A jury in Sanford, Fla., Friday began deliberating the fate of George Zimmerman,
accused of murder in the death of unarmed black teenager Trayvon Martin.
Police prepared for possible unrest no matter which way the verdict goes.
Zimmerman, 29, is charged with second-degree murder in the Feb. 26, 2012, death of Martin, who was 17 when Zimmerman shot him during a struggle. Zimmerman, a neighborhood watch volunteer, said he thought Martin was acting suspiciously as he walked from a convenience store to his father's fiancee's home in a gated community.
Zimmerman has pleaded self-defense.
The six-woman jury listened to 3 hours of closing arguments that began Thursday before retiring to the jury room, the Orlando (Fla.) Sentinel reported. Judge Debra Nelson ruled Thursday jurors could consider manslaughter in addition to the murder charge.
If convicted, Zimmerman could face life in prison for second-degree murder and a possible 30 years for manslaughter with a firearm.
Defense attorney Mark O'Mara said it's "more important that innocence be protected than that the guilty be punished" as he told the jury his client was innocent.
While the state had to show Zimmerman was guilty beyond a reasonable doubt, O'Mara said he was going to "take on the obligation of proving to you that my client is innocent."
He showed the jury a computer-animated re-enactment of what the defense contends happened the night Zimmerman shot Martin.
Admitting the animation was "somewhat made up," O'Mara said it "does give an idea, a perspective, that at least is consistent with the evidence presented in the case."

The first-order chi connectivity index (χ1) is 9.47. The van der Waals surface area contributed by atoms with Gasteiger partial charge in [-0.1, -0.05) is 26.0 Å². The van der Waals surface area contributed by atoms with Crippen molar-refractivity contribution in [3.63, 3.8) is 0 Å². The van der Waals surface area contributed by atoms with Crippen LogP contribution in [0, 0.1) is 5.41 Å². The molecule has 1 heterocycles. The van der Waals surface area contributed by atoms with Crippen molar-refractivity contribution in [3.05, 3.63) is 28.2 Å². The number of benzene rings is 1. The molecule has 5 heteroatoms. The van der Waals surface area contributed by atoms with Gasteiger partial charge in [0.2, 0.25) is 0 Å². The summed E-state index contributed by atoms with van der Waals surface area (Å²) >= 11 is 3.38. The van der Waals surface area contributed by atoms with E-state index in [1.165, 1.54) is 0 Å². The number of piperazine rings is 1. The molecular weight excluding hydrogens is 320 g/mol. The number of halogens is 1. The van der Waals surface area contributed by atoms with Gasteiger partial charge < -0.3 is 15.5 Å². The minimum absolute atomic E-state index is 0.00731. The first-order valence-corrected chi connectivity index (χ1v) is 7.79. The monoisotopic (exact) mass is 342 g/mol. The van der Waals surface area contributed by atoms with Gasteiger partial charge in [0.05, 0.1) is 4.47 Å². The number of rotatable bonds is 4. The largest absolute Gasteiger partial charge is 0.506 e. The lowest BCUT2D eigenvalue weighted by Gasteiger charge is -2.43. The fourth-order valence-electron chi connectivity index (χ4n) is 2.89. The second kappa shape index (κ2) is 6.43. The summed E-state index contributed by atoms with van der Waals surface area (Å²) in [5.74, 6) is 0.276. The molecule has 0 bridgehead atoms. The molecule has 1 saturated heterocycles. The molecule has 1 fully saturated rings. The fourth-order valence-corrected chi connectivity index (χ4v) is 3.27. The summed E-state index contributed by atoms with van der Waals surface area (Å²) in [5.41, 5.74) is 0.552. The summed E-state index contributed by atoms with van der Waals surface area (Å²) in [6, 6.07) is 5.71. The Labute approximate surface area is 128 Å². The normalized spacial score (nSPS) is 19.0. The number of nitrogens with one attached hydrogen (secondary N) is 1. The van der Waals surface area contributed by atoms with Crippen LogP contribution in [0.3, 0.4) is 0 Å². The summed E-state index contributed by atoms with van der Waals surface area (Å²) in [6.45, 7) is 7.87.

Nelson had earlier ruled the animation could not be presented as evidence during the trial, but allowed the defense to show it during closing arguments as a visual aid.
In his rebuttal, Prosecutor John Guy said Martin deserves justice.
O'Mara urged jurors not to make assumptions, cautioning them not to "fill in any gaps" that might favor the state's case.
Jurors heard the closing argument from Assistant State Attorney Bernie de la Rionda Thursday.
De la Rionda's argument was that Zimmerman, who is presumed innocent by the court, did not give the same benefit of the doubt to Martin.
Zimmerman "automatically assumed that Trayvon Martin was a criminal," de la Rionda told the jury in a 2-hour closing statement in the Seminole County Courthouse. "And that's why we're here."
Martin "was wearing a hoodie," de la Rionda said. "Last I heard, that's not against the law. But in this man's eyes, he was up to no good."
He pointed out Zimmerman had called police, saying he believed Martin was suspicious and noted there had been break-ins in the neighborhood.
"The defense may say, 'Oh, he was just angry,'" de la Rionda said. "Well, you decide. I would decide that's more than a little angry. That's frustration, ill will, hatred. You've made up your mind it's a criminal, and you're tired of criminals."
Martin "is dead," de la Rionda said.
"He is dead through no fault of his own. He is dead because another man made assumptions. Because his assumptions were wrong, Trayvon Benjamin Martin no longer walks on this earth."
Most Popular Stories
- 15 Myths That Could Ruin Your Hispanic Ad Campaign
- Bitcoin Clones Lurch Onto Financial Scene
- General Motors Names Mary Barra as First Female CEO
- AIG to Create 230 Jobs in Charlotte
- Clinton to Keynote Annual Simmons Leadership Conference
- How Bitcoin and Other Cryptocurrencies Work
- Californians Want to Legalize Marijuana
- Pacific Trade Pact Delay Hinders U.S. Pivot to Asia
- Selena Gomez, Shakira Among Top Hispanic Searches
- Budget Deal Sets Off Grumbles in Both Houses